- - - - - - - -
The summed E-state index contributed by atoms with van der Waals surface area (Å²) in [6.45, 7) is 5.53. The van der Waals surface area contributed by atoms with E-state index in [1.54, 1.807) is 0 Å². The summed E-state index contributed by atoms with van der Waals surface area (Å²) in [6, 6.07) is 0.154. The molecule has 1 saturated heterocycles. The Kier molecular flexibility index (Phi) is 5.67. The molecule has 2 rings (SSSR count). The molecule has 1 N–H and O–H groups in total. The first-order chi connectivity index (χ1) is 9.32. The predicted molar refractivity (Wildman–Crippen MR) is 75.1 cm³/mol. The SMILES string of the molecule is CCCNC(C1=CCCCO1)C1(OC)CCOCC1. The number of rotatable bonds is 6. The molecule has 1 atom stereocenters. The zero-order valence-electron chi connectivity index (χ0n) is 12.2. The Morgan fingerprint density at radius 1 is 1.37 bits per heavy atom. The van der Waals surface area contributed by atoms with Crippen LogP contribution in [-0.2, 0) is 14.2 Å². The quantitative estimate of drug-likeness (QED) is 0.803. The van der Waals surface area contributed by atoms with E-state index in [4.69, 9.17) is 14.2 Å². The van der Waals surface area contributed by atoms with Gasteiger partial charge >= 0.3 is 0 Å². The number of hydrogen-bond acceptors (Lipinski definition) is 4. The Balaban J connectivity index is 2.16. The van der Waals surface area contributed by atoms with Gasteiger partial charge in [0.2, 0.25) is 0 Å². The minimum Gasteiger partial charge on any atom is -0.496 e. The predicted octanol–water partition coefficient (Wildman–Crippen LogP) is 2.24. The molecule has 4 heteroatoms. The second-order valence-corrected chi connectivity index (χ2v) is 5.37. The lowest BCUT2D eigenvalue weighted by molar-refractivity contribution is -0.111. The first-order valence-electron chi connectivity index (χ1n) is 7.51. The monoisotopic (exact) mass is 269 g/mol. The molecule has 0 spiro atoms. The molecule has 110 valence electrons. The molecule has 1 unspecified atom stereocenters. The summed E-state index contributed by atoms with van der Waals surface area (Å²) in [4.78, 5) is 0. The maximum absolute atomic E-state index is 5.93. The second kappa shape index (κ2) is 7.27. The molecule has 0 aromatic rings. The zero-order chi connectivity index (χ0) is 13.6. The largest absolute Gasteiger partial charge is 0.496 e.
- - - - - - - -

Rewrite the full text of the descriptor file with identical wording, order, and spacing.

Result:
The summed E-state index contributed by atoms with van der Waals surface area (Å²) in [6.45, 7) is 5.53. The van der Waals surface area contributed by atoms with E-state index in [1.54, 1.807) is 0 Å². The summed E-state index contributed by atoms with van der Waals surface area (Å²) in [6, 6.07) is 0.154. The molecule has 1 saturated heterocycles. The Kier molecular flexibility index (Phi) is 5.67. The molecule has 2 rings (SSSR count). The molecule has 1 N–H and O–H groups in total. The first-order chi connectivity index (χ1) is 9.32. The predicted molar refractivity (Wildman–Crippen MR) is 75.1 cm³/mol. The SMILES string of the molecule is CCCNC(C1=CCCCO1)C1(OC)CCOCC1. The number of rotatable bonds is 6. The molecule has 1 atom stereocenters. The zero-order valence-electron chi connectivity index (χ0n) is 12.2. The Morgan fingerprint density at radius 1 is 1.37 bits per heavy atom. The van der Waals surface area contributed by atoms with Crippen LogP contribution in [-0.2, 0) is 14.2 Å². The quantitative estimate of drug-likeness (QED) is 0.803. The van der Waals surface area contributed by atoms with E-state index in [4.69, 9.17) is 14.2 Å². The van der Waals surface area contributed by atoms with Gasteiger partial charge >= 0.3 is 0 Å². The number of hydrogen-bond acceptors (Lipinski definition) is 4. The Balaban J connectivity index is 2.16. The van der Waals surface area contributed by atoms with Gasteiger partial charge in [0.2, 0.25) is 0 Å². The minimum Gasteiger partial charge on any atom is -0.496 e. The predicted octanol–water partition coefficient (Wildman–Crippen LogP) is 2.24. The molecule has 4 heteroatoms. The second-order valence-corrected chi connectivity index (χ2v) is 5.37. The lowest BCUT2D eigenvalue weighted by molar-refractivity contribution is -0.111. The first-order valence-electron chi connectivity index (χ1n) is 7.51. The monoisotopic (exact) mass is 269 g/mol. The molecule has 0 spiro atoms. The molecule has 110 valence electrons. The molecule has 1 unspecified atom stereocenters. The summed E-state index contributed by atoms with van der Waals surface area (Å²) in [4.78, 5) is 0. The maximum absolute atomic E-state index is 5.93. The second kappa shape index (κ2) is 7.27. The molecule has 0 aromatic rings. The zero-order chi connectivity index (χ0) is 13.6. The largest absolute Gasteiger partial charge is 0.496 e.